Alfred J. Lotka
CONTRIBUTION TO THE ENERGETICS OF EVOLUTION
Narrated by William Dufris
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It has been pointed out by Boltzmann that the fundamental object of
contention in the life-struggle, in the evolution of the organic world, is
available energy. In accord with this observation is the principle that,
in the struggle for existence, the advantage must go to those organisms
whose energy-capturing devices are most efficient in directing available
energy into channels favorable to the preservation of the species.
The first effect of natural selection thus operating upon competing
species will be to give relative preponderance (in number or mass) to
those most efficient in guiding available energy in the manner indicated.
Primarily the path of the energy flux through the system will be affected.
But the species possessing superior energy-capturing and directing de-
vices may accomplish something more than merely to divert to its own
advantage energy for which others are competing with it. If sources
are presented, capable of supplying available energy in excess of that
actually being tapped by the entire system of living organisms, then an
opportunity is furnished for suitably constituted organisms to enlarge the
total energy flux5 through the system. Whenever such organisms arise,
natural selection will operate to preserve and increase them. The re-
sult, in this case, is not a mere diversion of the energy flux through the
system of organic nature along a new path, but an increase of the total
flux through that system.
Again, so long as sources exist, capable of supplying matter, of a charac-
ter suitable for the compositon of living organisms, in excess of that
actually embodied in the system of organic nature, so long is opportunity
furnished for suitably constituted organisms to enlarge the total mass of
the system of organic nature. Whenever such organisms arise, natural
selection will operate to preserve and increase them, provided always
that there is presented a residue of untapped available energy. The re-
sult will be to increase the total mass of the system, and, with this total
mass, also the total energy flux through the system, since, other things
equal, this energy flux is proportional to the mass of the system.
Where a limit, either constant or slowly changing,6 is imposed upon the
total mass available for the operation of life processes, the available energy
periunit of time (available power) placed at the disposal of the organisms,
for applicption to their life tasks and contests, may be capable of increase
by increasing the rate of turnover of the organic matter through the life
cycle. So, for example, under present conditions,7 the United States
produce annually a crop of primary and secondary food amounting to about 1.37 X 1014 kilogramcalories per annum, enough to support a popula-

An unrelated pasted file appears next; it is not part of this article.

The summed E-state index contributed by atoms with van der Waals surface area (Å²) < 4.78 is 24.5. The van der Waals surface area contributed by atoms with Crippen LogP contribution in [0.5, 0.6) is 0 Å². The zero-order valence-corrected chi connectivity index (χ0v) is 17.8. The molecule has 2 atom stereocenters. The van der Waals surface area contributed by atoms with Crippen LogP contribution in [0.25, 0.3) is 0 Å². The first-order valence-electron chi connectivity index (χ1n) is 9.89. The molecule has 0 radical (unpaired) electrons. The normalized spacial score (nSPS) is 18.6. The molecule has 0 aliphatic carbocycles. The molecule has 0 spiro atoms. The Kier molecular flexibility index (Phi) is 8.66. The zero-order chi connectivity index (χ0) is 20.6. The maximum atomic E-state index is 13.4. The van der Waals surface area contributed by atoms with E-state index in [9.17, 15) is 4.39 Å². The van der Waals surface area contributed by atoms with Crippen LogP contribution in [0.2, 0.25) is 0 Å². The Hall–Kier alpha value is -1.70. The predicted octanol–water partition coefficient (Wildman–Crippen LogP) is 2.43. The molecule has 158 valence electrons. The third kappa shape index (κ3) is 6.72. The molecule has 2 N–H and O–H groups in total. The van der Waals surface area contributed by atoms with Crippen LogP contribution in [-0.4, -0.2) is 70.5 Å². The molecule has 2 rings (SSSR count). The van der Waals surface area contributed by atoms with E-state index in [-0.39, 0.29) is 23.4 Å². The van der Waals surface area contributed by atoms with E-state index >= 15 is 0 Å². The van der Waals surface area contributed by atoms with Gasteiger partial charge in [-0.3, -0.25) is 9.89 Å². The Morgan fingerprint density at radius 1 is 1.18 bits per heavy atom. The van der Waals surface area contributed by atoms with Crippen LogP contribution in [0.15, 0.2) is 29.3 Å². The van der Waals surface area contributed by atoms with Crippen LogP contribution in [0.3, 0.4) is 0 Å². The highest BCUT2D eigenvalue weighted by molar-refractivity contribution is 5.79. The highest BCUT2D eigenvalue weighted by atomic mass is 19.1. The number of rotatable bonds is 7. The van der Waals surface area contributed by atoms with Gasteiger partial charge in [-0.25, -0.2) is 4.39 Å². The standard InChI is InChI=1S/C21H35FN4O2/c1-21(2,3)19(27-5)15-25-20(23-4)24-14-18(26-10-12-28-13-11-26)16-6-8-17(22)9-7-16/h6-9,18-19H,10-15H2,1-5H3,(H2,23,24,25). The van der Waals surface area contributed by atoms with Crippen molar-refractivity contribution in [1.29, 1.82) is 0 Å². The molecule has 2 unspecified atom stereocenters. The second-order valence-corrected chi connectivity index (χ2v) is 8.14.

tion of about 105 million persons (equivalent to about 88 million adults)
at the present rate of food consumption (4,270 kilogram-calories per adult
per day). Suppose, as a simple, though rather extreme illustration,
that man found means of doubling the rate of growth of crops, and of
growing two crops a year instead of one. Then, without changing the
average crop actually standing on the fields, the land would be capable
of supporting double the present population. If this population were,
attained, the energy flux through the system composed of the human
population and the organisms upon which it is dependent for food, would
also be doubled. This result would be attained, not by doubling the mass
of the system (for the matter locked up in crops, etc., at a given moment
would be, on an average, unchanged) but by increasing the velocity of
circulation of mass through the life cycle in the system. Once more it
is evident that, whenever a group of organisms arises which is so consti-
tuted as to increase the rate of circulation of matter through the system
in the manner.exemplified, natural selection will operate to preserve and
increase such a group, provided always that there is presented a residue
of untapped available energy-, and, where circumstances, require it, also a
residue of mass suitable for the composition of living lhatter.
To recapitulate: In every instance considered, natural selection will
so operate as to increase the total mass of the organic system, to increase
the rate of circulation of matter through the system, and to increase the
total energy flux through the system, so long as there is presented an un-
utilized residue of matter and available energy.
This may be expressed by saying that natural selection tends to make the
energy flux through the system a maximum, so far as compatible with the
constraints to which the system is subject.
It is not lawful to infer immediately that evolution tends thus to make
this energy flux a maximum. For in evolution two kinds of influences are
at work: selecting influences, and generating influences. The former
select, the latter furnish the material for selection.
If the material furnished for selection is strictly limited, as in the case